Why might you consider selling your home directly to a property developer, rather than through an estate agent? Well, we can think of at least 10 reasons!
Why should I sell my house to a developer?
What is a property chain?
A property chain is a series of house purchases that are linked to, or reliant upon each other. ‘When you are in a chain, buying or selling a house depends on the purchases either side of your property’.¹ For example, first-time buyers don’t have a house to sell, so they might ‘start’ a property chain. On the other hand, a person who is selling a house, but not buying a new one (for example because they are moving into rented accommodation, or selling a second recently-inherited property) would form the ‘end’ of a property chain. A chain will always involve a minimum of two (seller and buyer), but as you can imagine, a property chain can and does get rather long and complex!
What is a property chain?
A property chain is a series of house purchases that are linked to, or reliant upon each other.
‘When you are in a chain, buying or selling a house depends on the purchases either side of your property’.¹
For example, first-time buyers don’t have a house to sell, so they might ‘start’ a property chain. On the other hand, a person who is selling a house, but not buying a new one (for example because they are moving into rented accommodation, or selling a second recently-inherited property) would form the ‘end’ of a property chain.
A chain will always involve a minimum of two (seller and buyer), but as you can imagine, a property chain can and does get rather long and complex!
A developer does not need to sell a house in order to buy yours (they will sell the completed development later of course, but that won’t affect your sale). Therefore by selling to a developer, you are not reliant upon a chain of property purchases to happen before yours can proceed.
2. Less risk
Because developers are not tied into a property chain, there is less risk of your sale being delayed or falling through because of a ‘collapse’ in the chain.
3. Set the pace
A reputable property developer will discuss your plans and concerns and work with you to develop a timetable that works for you. For example, you might ask them to consider how much longer you wish to live in your home.
4. Clarity and communication
Any property developer worth their salt will propose a legal agreement with you once you have decided to work with them (you can read more about this in our FAQs). This is ensures that you have the security and transparency of knowing exactly what comes next. The developer should ensure that you understand fully what this agreement means and answer any questions that you have. They will also advise you to seek independent legal and financial advice.
5. Release equity without moving
While not always possible, if your home has a particularly large garden, a developer may consider buying this land (or part of it) for development, meaning that you could unlock the value of your home without having to move. For time-poor home-owners, a more manageable garden can be an added bonus!
6. Release equity by down-sizing
Lloyds research from last year found that owners of homes ‘in the South East have the most to gain from shifting to a smaller home‘. This research is based on average house prices and assumes the down-sizer owns their home outright. Which? reports that with no mortgage on the house they are selling, the average house owner stands to earn on average £273,466. A rather attractive proposition for empty nesters!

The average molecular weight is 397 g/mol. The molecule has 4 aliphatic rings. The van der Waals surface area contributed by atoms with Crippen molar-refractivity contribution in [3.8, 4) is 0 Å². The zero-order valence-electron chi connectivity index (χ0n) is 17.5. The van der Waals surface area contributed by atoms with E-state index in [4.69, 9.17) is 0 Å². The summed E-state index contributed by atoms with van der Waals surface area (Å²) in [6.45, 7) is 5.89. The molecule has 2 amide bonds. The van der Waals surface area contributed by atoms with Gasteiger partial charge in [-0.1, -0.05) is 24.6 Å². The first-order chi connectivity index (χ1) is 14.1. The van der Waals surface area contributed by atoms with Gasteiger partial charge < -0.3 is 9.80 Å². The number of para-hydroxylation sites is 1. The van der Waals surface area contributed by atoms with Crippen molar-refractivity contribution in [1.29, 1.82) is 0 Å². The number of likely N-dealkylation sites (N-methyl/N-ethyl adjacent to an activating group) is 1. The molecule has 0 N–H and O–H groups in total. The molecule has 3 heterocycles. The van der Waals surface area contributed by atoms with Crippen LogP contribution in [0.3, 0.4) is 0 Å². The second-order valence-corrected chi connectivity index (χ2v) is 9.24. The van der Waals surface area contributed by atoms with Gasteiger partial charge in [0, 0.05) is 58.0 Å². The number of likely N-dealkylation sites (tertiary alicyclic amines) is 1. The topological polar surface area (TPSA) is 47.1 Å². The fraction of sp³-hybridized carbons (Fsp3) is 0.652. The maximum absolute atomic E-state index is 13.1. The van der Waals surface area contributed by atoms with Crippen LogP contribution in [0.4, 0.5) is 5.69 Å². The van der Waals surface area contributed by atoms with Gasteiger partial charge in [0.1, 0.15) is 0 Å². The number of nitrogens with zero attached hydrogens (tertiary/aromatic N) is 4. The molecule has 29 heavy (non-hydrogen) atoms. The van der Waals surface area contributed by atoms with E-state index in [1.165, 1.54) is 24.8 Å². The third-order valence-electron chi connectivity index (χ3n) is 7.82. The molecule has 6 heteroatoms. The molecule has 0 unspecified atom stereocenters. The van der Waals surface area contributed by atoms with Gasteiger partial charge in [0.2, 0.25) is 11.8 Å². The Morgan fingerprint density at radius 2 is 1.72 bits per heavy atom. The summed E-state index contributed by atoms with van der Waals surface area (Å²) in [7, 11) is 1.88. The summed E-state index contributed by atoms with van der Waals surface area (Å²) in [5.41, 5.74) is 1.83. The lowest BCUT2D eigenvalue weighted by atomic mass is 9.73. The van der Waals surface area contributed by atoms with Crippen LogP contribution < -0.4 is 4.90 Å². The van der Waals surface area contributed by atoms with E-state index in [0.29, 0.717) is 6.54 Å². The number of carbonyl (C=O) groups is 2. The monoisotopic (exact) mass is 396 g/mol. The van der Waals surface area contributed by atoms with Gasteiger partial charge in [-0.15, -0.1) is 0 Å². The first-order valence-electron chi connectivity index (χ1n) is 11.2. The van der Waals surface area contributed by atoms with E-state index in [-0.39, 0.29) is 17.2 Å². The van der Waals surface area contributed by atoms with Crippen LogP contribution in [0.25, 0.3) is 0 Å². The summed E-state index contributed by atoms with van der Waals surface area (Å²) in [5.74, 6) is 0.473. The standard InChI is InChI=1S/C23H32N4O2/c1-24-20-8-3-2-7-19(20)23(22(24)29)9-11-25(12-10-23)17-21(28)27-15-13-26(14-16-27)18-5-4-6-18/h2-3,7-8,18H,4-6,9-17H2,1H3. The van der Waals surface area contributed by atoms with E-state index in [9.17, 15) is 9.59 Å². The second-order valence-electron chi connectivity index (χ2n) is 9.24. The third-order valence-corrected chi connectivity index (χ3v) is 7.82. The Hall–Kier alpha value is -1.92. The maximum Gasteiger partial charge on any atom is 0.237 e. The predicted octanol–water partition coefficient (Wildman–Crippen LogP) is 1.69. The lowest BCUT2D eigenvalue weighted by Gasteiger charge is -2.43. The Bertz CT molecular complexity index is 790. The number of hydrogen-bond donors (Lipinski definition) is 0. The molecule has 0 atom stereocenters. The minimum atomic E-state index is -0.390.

7. Sell your home without redecorating or renovating
If your home is in need of serious modernising or has issues such as an unstable roof, chronic damp or urgent electrical issues, you would need to address these at considerable cost before selling via an estate agent. However, these are unlikely to be of concern to a developer, especially if they are proposing demolition before building a new property on the site.
8. No middle man
We’ve got nothing against estate agents personally (the good ones that is!), but the reality is that if you sell your house via an estate agent, you:
- will need to pay a commission/fee
- are likely to have to deal with multiple viewings of your home by potential buyers
- may find that it takes longer to sell your home than if you sold directly to a developer
All of this can add to the stress involved in any property transaction.
9. You may get more than market value for your home
This is not always the case and depends upon a number of factors, including what kind of planning permission is likely to be granted by the local council. However, a developer may be able to offer more for your property than a buyer found via an estate agent. This is because the developer will be able to make a profit from selling multiple houses or apartments once the development is complete. They take on the risk and costs of the planning, build, marketing and sales and consequently earn a return on their investment. With this in mind, it can be worth a developer offering you the market value, or even more than the ‘asking price’ set by an estate agent.
10. Sell your home faster in a sluggish market
When the housing market is sluggish, it tends to be difficult (and take a long time) to sell your house. In the current climate, if your home is large, with a decent-sized garden, many buyers simply won’t be able to get a mortgage in order to be able to afford it. In a market where house prices are high, but sales are falling, it can be easier and quicker to sell smaller homes and apartments. For this reason, you may be able to sell your home more quickly to a developer who plans to change your large home into several smaller ones.
I would like to sell my house to a developer.
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